The actual plot itself is rather bare bones and so far only serves to give the Titans bad guys to punch. A guy who cannot control his new powers and who is not entirely there mentally shows up, wrecks havoc in the city and the Titans stop it. There is an additional bad guy trying to pull a fast one which elevates the issue above the usual introductory superhero fight, but it is still nothing we have not seen before. Even though this is part one a story arc there is no actual hook at the end of the issue to lead into Titans #24, and it instead relies on a “coming soon!” preview on the last page which is just snapshots of scenes from the next issue. Given that this arc is called “The Spark” and that our new crazy-guy has lightning powers I am sure it will make more sense why this is a “part one” story later, but right now this feels like it would have been better suited as a one-off.
Writer Dan Abnett has been on Titans for a while now, so he has a good handle on the characters. The strength of the issue lies with them, and the best moments come from their banter. The worst moments do, too, though. Most notably the forced tension between Nightwing and Miss Martian. While Nightwing is certainly justified in being annoyed at having a nanny forced on to his team, the way he is reacting does not quite fit. He has always been the strong leader who acts as an anchor, and this just does not fall into that. This idea of tension between a team and its minder is a reliable one, but Titans #23 does not sell me on the idea that it is a good fit here. I hope they work through it quickly. As a side-note, I will be highly disappointed if they spin this into a romance between the two on the hate-and-love angle.
Lastly we come to the character of Natasha Irons, aka Steel. As the newcomer to the team this would have been a good issue to introduce her and get her in front of the readers. Dan Abnett has apparently been following the Brian Bendis school of thinking on team books, and spends little time with the newest member. It appears that she is going to be one of the voices of reason alongside Raven, and also she will help provide the team with their tech, but otherwise we learn almost nothing about her. I hope she is going to get some time in the spotlight soon, because she really needs it so that Titans fans can see what she brings to the table aside from a big hammer and fancy tech.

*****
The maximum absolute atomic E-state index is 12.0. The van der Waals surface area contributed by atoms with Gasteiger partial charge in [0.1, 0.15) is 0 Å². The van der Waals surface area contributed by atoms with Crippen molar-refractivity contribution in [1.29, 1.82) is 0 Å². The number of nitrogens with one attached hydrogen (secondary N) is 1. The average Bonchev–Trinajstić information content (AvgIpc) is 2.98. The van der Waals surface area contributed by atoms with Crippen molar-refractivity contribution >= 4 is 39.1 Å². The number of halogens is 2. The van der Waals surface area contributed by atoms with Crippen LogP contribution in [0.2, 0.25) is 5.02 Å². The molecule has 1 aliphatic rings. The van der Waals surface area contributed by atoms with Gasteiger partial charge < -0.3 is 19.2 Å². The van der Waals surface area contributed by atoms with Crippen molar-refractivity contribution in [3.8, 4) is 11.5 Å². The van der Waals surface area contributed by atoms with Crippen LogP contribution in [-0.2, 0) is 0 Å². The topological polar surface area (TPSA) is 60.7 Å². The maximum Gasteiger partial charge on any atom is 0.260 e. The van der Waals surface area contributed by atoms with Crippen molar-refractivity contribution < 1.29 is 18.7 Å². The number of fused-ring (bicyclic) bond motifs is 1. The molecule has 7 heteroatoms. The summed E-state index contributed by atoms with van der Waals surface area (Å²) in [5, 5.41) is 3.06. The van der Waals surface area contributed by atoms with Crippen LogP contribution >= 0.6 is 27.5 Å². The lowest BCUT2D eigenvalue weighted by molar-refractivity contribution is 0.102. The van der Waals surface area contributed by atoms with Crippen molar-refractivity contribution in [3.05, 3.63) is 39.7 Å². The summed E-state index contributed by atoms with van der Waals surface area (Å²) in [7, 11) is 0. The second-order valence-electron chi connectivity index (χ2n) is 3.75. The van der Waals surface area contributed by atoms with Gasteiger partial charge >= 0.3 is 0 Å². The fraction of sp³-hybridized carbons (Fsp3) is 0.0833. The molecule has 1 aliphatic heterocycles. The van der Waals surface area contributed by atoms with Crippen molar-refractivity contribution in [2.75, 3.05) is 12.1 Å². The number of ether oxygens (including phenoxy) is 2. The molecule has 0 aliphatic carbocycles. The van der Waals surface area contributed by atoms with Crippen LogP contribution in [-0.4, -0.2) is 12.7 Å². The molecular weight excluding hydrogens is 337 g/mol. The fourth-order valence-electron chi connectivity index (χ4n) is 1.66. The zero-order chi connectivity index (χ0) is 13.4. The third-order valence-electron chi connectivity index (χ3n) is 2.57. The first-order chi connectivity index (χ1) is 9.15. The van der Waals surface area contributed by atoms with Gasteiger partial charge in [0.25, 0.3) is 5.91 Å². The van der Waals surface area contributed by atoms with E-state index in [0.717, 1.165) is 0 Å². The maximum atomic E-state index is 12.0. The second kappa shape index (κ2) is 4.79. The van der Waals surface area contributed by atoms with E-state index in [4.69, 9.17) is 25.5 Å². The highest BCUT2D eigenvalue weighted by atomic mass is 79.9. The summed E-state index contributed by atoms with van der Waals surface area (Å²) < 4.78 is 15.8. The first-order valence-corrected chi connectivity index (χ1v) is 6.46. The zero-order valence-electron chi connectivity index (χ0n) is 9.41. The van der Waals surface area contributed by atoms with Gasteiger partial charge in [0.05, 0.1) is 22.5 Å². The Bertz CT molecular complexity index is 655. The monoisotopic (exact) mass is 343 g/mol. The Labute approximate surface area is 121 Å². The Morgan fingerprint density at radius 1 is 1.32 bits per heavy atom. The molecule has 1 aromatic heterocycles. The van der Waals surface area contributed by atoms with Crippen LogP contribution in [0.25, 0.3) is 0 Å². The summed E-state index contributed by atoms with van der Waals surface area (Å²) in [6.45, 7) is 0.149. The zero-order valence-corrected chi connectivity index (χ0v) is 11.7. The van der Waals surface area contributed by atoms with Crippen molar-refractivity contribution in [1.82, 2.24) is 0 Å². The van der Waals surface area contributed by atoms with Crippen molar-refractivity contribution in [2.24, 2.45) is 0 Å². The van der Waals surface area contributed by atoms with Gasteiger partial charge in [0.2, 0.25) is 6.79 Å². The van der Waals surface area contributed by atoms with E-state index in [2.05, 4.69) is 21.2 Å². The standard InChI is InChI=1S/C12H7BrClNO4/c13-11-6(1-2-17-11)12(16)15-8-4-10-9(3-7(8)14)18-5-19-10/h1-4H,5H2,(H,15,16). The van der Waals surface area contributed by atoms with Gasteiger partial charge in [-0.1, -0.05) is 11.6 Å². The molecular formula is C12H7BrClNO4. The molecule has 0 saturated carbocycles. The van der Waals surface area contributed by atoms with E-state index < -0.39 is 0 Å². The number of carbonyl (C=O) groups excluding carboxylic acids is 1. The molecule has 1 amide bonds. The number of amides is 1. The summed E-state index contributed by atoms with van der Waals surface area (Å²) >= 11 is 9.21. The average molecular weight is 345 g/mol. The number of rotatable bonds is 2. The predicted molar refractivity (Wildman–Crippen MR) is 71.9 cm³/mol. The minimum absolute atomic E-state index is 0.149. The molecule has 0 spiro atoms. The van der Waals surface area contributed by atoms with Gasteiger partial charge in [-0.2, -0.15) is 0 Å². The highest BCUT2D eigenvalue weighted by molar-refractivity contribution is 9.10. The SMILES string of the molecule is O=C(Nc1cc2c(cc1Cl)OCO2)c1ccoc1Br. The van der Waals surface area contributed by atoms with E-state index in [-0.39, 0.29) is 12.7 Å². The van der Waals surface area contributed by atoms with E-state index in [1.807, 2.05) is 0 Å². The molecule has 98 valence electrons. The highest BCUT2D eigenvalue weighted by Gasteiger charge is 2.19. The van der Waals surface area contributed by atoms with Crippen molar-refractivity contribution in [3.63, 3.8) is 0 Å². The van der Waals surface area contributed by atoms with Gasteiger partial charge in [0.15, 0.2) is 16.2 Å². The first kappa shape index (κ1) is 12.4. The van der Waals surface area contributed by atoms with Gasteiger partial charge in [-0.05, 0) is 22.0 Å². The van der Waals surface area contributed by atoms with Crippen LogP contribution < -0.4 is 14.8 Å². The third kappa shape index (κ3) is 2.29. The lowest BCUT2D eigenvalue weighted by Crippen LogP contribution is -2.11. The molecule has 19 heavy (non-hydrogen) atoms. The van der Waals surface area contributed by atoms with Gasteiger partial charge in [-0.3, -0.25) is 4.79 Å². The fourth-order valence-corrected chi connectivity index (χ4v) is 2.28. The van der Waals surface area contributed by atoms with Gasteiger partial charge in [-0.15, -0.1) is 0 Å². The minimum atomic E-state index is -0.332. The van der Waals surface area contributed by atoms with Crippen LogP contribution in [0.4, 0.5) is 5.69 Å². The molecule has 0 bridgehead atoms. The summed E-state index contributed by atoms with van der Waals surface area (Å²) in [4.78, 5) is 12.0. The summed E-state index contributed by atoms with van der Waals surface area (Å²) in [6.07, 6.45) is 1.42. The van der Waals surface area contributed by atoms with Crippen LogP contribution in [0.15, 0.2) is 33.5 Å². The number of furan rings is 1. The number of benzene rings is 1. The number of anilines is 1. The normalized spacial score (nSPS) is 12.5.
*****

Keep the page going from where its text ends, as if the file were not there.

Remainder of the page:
Thoughts on the Art
Brandon Peterson has been an industry veteran for a long time, and it shows in his skilled layouts and panel arrangements. He also has a good sense of action and kinetics, which make the fight scenes pop. What is a bit shakier is his grasp on anatomy as characters often have awkward proportions and slightly warped poses, as well as some of the usual problems women heroes can have. I am assuming it is intentional since he is such a talented artist, but it makes everything appear just a little bit off. One of his standout skills is facial expressions, and those really are a highlight of the issue. There are one or two even there that are a bit wonky, but overall it is never hard to tell what a character is expressing or how they are feeling.
Joining Brandon on the colors is Ivan Plascencia, and he definitely brings some solid work to the table. Brandon Peterson was doing his own colors for a while, but he had a tendency to give everything a chromatic, shiny feel, so I am glad he let someone else take over for Titans #23. I am not overly familiar with Ivan’s work prior to this, but it is easy to see he knows his business.
Overall the team of Brandon and Ivan has put together a solid looking book, with some annoying quirks to it.
Titans #23 is an odd mix of good and bad. On the one hand it works as an introductory issue and lays out several subplots to develop in upcoming issues. On the other hand it seems to be ignoring the newest cast member to focus on a conflict that feels forced, at best. While there is nothing truly bad about this issue, it does come up a bit short of the mark. Ultimately it just feels a bit unsatisfying, especially when you add in the abrupt ending. There is plenty of room for this story to improve in future issues, and there are enough dangling hooks to follow up on, but few of them are developed enough yet to say if they are worth tracking.
As a big Titans fan it pains me to say it, but in the end I would recommend waiting to see how this story arc will close out before committing to it.